Hackathon-ing as a Non-Developer

Tips from a first-timer that hopefully demystify, educate, and inspire

I was not a developer (or a designer) when I signed up for my first hackathon. In fact, the people I met kept asking what I did for a day job and I couldn’t find a concise way to say I was a consultant but had already quit my job and was seeking product opportunities at startups and learning development. Anyways, I hope to shed light on what one does and how one adds value as a non-developer at a hackathon and help to reduce any anxiety or uncertainty holding you back.

Be ready with ideas or find someone who is

You’re at a hackathon for christ’s sake. It’s all about execution and not about spending time you don’t have doing market or user research. Come in with some ideas, or if you’re like me, come up with ideas on the fly based on everyday pain points. If you play more beta, it is absolutely ok to not have ideas and join a person/team that does.

Figure out your role on the team

This was probably my second biggest aha. So I went into the experience assuming I’d be pretty useless because I couldn’t design or develop. I pretty much thought I’d just get in the way and have many stfu moments. Turns out, there is a lot of stuff that goes into building products that even designers and developers need help with, including:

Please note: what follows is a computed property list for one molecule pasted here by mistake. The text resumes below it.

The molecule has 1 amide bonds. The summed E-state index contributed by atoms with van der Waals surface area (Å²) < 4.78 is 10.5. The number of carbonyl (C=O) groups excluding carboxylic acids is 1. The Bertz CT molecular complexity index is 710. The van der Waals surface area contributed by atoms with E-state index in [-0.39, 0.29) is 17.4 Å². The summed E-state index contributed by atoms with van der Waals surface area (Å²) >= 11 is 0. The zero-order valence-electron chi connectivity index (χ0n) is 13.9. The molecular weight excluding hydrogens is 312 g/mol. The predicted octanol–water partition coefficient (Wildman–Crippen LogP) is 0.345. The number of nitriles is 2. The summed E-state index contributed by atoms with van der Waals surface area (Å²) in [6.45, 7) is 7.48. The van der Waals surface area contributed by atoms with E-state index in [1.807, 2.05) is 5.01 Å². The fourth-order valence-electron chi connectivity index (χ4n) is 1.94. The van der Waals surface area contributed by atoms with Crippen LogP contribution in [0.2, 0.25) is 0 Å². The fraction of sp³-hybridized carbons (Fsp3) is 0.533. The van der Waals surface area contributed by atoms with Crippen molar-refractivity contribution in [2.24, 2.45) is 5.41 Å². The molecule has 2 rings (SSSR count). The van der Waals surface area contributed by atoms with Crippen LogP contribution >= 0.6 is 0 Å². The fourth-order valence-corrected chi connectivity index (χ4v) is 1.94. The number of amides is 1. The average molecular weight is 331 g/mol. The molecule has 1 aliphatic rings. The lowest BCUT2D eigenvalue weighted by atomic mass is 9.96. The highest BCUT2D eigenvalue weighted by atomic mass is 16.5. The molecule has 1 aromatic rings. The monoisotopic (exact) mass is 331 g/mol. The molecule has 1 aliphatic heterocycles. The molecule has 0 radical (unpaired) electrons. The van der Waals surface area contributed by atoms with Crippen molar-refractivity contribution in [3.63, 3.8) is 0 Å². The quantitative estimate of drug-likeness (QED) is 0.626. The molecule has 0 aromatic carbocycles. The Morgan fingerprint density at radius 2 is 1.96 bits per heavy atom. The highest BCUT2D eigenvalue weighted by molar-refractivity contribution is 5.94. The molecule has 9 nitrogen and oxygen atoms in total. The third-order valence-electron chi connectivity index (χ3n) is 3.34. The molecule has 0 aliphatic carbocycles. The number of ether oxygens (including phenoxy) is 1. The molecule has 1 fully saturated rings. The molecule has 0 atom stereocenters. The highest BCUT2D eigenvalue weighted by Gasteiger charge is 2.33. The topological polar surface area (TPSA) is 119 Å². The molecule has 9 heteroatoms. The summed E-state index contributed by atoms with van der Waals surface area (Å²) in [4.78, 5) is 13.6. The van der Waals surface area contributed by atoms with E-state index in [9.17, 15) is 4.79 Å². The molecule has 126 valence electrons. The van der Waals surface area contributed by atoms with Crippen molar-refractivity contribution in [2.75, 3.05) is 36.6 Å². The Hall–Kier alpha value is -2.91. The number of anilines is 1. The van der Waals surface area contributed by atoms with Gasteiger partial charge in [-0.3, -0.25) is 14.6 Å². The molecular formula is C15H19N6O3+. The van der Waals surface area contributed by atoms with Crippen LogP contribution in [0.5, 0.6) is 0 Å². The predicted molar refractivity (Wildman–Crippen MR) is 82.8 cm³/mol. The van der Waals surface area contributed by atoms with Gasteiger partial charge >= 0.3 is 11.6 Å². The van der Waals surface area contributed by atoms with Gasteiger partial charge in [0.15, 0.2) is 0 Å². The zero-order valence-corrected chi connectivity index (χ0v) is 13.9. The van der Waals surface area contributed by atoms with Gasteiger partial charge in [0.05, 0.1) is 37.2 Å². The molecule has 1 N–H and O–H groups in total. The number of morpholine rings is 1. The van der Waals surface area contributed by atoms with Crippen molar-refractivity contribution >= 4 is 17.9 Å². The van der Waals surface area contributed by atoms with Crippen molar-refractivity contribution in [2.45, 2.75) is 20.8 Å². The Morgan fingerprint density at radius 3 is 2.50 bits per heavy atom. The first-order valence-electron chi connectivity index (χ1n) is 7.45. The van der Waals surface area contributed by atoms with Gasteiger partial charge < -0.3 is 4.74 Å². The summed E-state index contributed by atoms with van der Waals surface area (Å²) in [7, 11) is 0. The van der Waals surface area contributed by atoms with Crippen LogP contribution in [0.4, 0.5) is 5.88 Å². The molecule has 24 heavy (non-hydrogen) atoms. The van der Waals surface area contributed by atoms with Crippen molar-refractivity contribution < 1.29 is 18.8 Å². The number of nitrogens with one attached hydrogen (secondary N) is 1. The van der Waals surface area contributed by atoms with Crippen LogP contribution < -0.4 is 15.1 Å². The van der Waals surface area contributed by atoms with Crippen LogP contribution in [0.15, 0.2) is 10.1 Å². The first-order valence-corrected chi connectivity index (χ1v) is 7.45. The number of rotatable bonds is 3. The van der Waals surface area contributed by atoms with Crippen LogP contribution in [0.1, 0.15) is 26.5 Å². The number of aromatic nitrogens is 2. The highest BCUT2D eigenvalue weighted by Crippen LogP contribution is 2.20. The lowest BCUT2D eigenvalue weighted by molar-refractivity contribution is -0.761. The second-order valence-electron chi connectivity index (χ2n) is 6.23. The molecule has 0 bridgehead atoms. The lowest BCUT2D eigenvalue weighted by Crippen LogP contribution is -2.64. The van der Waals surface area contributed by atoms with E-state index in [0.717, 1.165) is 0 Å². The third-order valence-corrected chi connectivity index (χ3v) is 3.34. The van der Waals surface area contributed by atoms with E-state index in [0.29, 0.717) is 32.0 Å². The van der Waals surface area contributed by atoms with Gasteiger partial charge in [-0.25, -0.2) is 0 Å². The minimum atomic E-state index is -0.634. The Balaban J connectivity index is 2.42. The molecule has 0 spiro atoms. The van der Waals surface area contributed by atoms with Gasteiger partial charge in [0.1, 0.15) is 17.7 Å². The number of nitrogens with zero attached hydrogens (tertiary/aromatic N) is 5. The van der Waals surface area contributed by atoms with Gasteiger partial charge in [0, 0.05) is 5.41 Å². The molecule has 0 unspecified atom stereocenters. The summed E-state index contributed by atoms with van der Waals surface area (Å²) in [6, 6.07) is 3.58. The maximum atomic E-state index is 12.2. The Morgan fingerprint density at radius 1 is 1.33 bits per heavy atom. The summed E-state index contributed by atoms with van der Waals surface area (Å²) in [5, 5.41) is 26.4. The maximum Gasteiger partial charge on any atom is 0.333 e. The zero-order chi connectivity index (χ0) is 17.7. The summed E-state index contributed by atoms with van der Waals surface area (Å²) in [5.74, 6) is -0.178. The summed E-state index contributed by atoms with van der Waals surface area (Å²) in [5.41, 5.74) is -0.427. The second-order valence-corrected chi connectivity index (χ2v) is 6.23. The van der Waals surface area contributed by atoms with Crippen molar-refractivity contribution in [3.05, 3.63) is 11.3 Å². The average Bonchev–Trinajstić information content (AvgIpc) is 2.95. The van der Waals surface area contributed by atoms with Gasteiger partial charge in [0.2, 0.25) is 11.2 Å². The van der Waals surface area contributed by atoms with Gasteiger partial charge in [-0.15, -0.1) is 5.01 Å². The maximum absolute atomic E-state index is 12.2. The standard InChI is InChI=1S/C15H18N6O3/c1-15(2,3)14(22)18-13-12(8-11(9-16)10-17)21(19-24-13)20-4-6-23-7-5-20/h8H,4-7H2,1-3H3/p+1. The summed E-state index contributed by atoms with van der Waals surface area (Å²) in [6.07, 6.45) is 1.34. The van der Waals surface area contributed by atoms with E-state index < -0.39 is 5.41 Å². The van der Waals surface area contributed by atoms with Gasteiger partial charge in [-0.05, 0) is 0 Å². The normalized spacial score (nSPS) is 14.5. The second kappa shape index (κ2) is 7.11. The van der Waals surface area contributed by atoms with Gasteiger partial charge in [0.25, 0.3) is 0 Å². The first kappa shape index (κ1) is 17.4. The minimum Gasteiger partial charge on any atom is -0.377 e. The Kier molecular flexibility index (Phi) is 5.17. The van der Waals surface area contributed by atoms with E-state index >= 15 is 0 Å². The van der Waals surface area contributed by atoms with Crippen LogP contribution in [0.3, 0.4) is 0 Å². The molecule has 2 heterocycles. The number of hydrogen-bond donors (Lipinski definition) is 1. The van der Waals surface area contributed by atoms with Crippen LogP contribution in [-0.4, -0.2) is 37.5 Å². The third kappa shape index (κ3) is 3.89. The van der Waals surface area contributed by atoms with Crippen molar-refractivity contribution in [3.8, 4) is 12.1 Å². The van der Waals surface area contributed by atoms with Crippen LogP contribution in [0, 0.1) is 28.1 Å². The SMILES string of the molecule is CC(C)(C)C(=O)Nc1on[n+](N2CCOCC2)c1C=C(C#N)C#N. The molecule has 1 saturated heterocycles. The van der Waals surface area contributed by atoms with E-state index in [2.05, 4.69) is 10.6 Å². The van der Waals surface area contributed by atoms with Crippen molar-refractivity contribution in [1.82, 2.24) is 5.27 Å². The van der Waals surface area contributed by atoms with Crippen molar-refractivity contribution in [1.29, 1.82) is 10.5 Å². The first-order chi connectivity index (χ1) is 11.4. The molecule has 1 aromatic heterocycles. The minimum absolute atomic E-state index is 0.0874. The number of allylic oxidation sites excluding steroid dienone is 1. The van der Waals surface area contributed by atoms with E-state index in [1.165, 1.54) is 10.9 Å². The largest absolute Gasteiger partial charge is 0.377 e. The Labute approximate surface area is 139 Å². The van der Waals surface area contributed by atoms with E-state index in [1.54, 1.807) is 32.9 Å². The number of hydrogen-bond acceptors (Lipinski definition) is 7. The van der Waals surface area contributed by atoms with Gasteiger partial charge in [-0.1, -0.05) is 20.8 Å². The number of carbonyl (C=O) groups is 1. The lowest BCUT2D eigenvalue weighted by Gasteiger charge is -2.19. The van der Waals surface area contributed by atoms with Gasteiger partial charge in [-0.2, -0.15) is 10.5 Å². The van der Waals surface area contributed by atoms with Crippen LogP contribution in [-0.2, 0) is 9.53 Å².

As a note, unless there’s an explicit team leader, there’s no one telling you what you should or could be doing. You need to figure out what you can do and what needs to be done and play in the center of the Venn diagram. Or you can play project manager and run the show. Just don’t sit there useless or idle — there is ALWAYS something that needs doing.

Shit changes. Quickly. Shit goes wrong. Often

What you set out to build in the beginning — that grand, shining vision — most likely will have changed 5-10 times by the deadline. In the real world, you have more time to hash out ideas, sleep on it, and run it by multiple people. At hackathons, the time you spend deciding what you want to build and how to build it cuts into time that could be spent actually building it. So, some obstacles you should be prepared to deal with:

Shit, I learned a ton in 24 hours. And unexpectedly walked away with a trophy and a friend ☺

But my whole reason behind participating was that startups don’t take people who have no experience for test runs. The exchange usually goes like: you’ve never shipped a product? Dude, I’m not gonna place life/death of my startup on your lack of experience. No matter how you good you think (or know) you are, show me proof. (Actually the real exchange happens in the recruiter/hiring manager’s head and you just get dead silence.)

So, this hackathon was the first of my many steps. Hackathons seem way more scary written out like this. Learning while doing is infinitely easier than trying to learn by reading through this, I swear. So sign up for a hackathon and go at it yourself!




@Penn/@Wharton alum from Cali. Mobile, startups, finance, traveling, skiing. Quit consulting to jump into @StartupInst so we'll see how that goes :)

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Xin Wang

@Penn/@Wharton alum from Cali. Mobile, startups, finance, traveling, skiing. Quit consulting to jump into @StartupInst so we'll see how that goes :)